Who was William Barclay Peat?
The P in KPMG
When a young William Barclay Peat started work, as a clerk for a London accountancy firm in 1870, it's unlikely he was thinking about the legacy he'd leave behind. 150 years later, Peat is the 'P' in KPMG: a global network of firms that employs over 200,000 people.
Born on 15 February 1853 in St Cyrus, Kincardine, Scotland, Peat attended Montrose Academy and was an apprentice to a lawyer there. In 1870, Peat travelled to London, applying for a job at Robert Fletcher & Co. At the time, all accountants needed was a brass plaque on their door to trade: official qualifications did not come until much later. To test Peat's general knowledge, Fletcher set him an exam – covering areas like spelling and arithmetic – as part of his admission to the firm.
From London to Middlesbrough
Peat didn't stay in London long. The core of Britain's economy was in the north: where the shipbuilders, iron and steel factories were. In 1876 he moved to Middlesbrough, to take charge of the office there and to be closer to clients. One notable piece of work includes the vast £1.2m voluntary liquidation of ironmasters Thomas Vaughan & Co. By 1877, Peat became a partner of the firm.
Doing the right thing
Fletcher retired in 1879 and the firm changed name to Roderick Mackay & Co. When Mackay died in 1891, he left the London practice in debt. Peat decided to take on those debts, continue to practice and negotiated with creditors – offering to pay off the debts if they gave him sufficient time and support. It was said that because he did the right thing in clearing his predecessor's debts, he began to build a reputation as a man of integrity, whose firm could be trusted.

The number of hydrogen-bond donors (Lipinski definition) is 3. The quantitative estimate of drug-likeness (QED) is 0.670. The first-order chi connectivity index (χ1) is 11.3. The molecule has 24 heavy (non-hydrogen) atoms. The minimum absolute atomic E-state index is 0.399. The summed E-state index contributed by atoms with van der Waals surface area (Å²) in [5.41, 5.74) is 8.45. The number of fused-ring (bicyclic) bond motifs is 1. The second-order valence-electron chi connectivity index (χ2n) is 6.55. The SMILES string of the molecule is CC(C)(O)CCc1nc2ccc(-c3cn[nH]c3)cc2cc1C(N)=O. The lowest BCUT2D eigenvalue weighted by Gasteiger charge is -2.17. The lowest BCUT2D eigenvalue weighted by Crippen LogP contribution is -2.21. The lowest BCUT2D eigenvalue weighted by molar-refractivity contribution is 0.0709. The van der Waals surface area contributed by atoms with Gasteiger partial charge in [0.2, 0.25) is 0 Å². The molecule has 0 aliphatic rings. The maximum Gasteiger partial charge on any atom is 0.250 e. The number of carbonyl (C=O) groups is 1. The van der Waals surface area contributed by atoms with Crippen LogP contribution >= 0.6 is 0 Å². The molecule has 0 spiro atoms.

As senior partner, Peat renamed the firm W B Peat & Co. It grew, particularly thanks to its auditing and liquidation work.
Speaking up for female accountants
Peat oversaw the professionalisation of accountancy. He was president of the ICAEW in 1906 and in 1908, led an attempt to make professional registration of accountants a legal requirement (many companies were using unqualified auditors to present their accounts). The then President of the Board of Trade, Winston Churchill, said these efforts would only be successful if women were included in the profession.
In 1909, Peat argued against the creation of a separate institute of accountants for women – ICAEW members objected, for fears that their inclusion would lead to lower salaries and prestige for accountants. Peat countered: “The question is the right of a woman to work under conditions suitable to her intellect and education and I think it would be an injustice to deny to them the privileges which we reserve to ourselves.”
While progress then stalled for a decade, Sir William had helped open a door. In 1924, Ethel Watts became the first woman to be admitted to the ICAEW by examination. She started her career at KPMG - and had Sir Harry Peat as her mentor.
Support for the next generation of talent
To help develop talent, Peat funded the Robert Fletcher prize for examination performance in 1906 as well as the Peat Gold Medal & Prize for the ICAEW from 1910. Peat was knighted in 1912. Later on in his career, Peat was one of the founding organisers of the Federation of British Industries (which is now the CBI) in 1917. In 1921, he was made a Commander of the Victorian Order. He retired in 1923, just before reaching 70, although he still continued to work as a company director until he died, aged 82, in 1936.
The secret is do good work... Do good work and you will get work. There is no other way.”
What about K, M and G?
Piet Klynveld, a Dutch accountant and the third of KPMG's four founders. He opened a small accountancy firm, Klynveld Kraayenhof & Co., in Amsterdam in 1917. By the time of his death in 1946, it was the largest accounting firm in the Netherlands.
James Marwick started an accounting firm in Glasgow, qualifying as a Chartered Accountant in 1886. His career took him to New York – via Australia and Canada – where he opened a practice in 1895. In 1911, Peat and Marwick met aboard the RMS Lusitania in mid-Atlantic and agreed to merge.
Dr Reinhard Goerdeler joined the firm Deutsche Treuhand-Gesellschaft in 1953. In 1975, DTG merged with Piet Klynveld's firm to become Klynveld Main Goerdeler (KMG).